The triplets of the data set used for the annotation experiment were selected from 852 individuals of the “Study of Health in Pomerania” (SHIP-2), the second follow-up of a population-based study in Northeast Germany. Hepatic steatosis was used as classification outcome [19]. Hepatic steatosis was defined according to liver fat measurements based on magnetic resonance imaging (MRI) [23]. Ninety records were selected based on the MRI-assessed fat fraction in the liver.

Selection of the 90 records in the 30 triplets was done as follows. The 852 individuals of SHIP-2 were categorized into three classes: “no hepatic steatosis” (liver fat fraction ≤ 5.0%, n = 501), “mild hepatic steatosis” (5.0% ≤ liver fat fraction <14%, n = 238), and “moderate to severe hepatic steatosis” (liver fat fraction ≥ 14%, n = 113) [24]. We randomly selected 45 individuals from the class “no hepatic steatosis” and 45 from the class “moderate to severe hepatic steatosis”. Each of these two subsamples was further split into three groups of 15 individuals: groups 1, 2 and 3 consisted of individuals without hepatic steatosis, while groups 4, 5 and 6 consisted of individuals with hepatic steatosis. The individuals inside each group were numbered from 1 to 15. Then, 15 triplets were built by selecting individuals with the same number (which served as identifier) from groups 1, 2 and 6, and further 15 triplets were built similarly from the groups 3, 4 and 5. This means that the triplets from groups 1, 2 and 6 contained two individuals without hepatic steatosis and one with, while the triplets from groups 3, 4 and 5 contained two individuals with hepatic steatosis and one without.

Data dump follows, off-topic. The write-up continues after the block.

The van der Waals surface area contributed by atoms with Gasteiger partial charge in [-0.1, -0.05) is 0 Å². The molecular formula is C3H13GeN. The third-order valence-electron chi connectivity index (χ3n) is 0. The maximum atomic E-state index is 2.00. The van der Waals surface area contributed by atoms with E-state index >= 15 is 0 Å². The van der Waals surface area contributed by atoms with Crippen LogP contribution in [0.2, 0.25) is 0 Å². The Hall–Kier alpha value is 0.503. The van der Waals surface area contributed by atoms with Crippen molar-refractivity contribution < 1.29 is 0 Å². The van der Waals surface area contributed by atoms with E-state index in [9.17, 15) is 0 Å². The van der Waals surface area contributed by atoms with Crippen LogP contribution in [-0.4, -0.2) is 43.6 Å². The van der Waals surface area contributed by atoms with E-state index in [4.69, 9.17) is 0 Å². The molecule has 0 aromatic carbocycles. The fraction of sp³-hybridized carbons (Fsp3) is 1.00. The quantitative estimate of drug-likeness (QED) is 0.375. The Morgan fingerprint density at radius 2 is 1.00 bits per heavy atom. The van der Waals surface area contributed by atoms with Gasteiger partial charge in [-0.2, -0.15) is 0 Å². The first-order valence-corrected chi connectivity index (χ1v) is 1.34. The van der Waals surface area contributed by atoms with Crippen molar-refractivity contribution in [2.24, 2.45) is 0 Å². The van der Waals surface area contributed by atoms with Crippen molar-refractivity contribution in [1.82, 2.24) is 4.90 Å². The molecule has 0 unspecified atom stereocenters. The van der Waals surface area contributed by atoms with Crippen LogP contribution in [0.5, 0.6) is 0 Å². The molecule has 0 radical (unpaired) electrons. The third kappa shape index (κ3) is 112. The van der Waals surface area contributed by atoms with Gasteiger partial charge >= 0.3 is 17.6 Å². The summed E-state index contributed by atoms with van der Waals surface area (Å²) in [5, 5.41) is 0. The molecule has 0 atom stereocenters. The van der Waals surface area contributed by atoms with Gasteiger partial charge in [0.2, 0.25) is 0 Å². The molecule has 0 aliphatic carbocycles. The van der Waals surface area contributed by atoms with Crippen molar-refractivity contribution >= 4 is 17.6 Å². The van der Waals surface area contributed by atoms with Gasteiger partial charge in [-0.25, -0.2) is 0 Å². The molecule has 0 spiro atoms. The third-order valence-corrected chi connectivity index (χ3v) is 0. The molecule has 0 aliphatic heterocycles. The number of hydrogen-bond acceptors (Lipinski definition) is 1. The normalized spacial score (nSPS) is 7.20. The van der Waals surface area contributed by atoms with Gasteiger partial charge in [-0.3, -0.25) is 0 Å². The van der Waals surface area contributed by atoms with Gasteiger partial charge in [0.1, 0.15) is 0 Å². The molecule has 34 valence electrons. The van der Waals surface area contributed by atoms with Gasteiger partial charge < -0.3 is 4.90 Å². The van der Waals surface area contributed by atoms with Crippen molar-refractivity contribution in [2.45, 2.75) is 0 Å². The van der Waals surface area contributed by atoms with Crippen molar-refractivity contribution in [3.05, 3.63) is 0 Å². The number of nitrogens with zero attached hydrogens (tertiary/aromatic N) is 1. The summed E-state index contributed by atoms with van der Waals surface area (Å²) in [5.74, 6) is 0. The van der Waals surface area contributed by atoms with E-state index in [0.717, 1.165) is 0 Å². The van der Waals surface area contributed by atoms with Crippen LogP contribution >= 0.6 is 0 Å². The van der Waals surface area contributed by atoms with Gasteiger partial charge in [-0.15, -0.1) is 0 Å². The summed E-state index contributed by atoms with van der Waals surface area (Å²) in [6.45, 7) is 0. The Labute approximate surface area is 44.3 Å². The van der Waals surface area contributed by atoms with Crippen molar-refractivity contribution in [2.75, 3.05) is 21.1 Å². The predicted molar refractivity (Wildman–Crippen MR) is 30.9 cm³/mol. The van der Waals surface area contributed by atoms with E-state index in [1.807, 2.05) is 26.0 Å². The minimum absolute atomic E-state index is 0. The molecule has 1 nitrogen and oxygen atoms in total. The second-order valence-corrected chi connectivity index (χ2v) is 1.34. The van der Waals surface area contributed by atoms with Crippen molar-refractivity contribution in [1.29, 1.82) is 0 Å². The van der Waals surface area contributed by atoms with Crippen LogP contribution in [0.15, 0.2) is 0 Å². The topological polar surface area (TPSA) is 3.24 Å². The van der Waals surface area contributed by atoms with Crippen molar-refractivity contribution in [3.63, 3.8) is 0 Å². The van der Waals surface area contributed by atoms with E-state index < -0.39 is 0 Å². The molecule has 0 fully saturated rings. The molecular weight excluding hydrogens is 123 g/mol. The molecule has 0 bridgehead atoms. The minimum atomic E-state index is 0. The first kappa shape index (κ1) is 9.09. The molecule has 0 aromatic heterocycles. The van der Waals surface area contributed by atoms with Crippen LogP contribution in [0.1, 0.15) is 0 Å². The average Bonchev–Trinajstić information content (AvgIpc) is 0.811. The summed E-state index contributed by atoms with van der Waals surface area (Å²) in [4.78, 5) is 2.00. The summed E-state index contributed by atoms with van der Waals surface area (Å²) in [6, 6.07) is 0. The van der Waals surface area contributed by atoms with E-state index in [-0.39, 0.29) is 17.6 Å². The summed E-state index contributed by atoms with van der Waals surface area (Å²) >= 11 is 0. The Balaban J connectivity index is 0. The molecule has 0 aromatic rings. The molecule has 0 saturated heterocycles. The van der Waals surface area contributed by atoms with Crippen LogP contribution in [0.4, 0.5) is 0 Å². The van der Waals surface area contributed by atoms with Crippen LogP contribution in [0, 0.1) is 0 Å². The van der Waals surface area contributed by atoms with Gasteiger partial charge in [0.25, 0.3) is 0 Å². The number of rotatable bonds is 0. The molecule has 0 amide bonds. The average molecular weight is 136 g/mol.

The true class membership of records inside a triplet was not shown to the experiment participants. Rather, each triplet appeared on the annotation screen to be processed. Record A (leftmost one) was always an individual with hepatic steatosis, record C was always an individual without hepatic steatosis, and record B had or had not the disorder depending on whether the triplet came from groups 1, 2 and 6 or rather 3, 4 and 5. The first 10 variables listed in Table 1 were shown to the experiment participants for each entry. The last two variables, below the horizontal line, were not shown to the experiment participants. The variable livfat_per depicts the fraction of fat in the liver and was used for the class separation. The last row determines the class, i.e. “moderate to severe hepatic steatosis” ≡ 1 and “no hepatic steatosis” ≡ 0.

For a given triplet, class membership may thus depend on (dis)similarity between record B and the records B and C with respect to one, two or all of the variables. Since this is not known in advance, there is no ground truth on the objective difficulty of annotating the triplets. To tackle this challenge in the context of Q4, we introduce a mechanistic annotator, as explained under ‘Methods’ for Q4.

Experiment participants and data recorded for them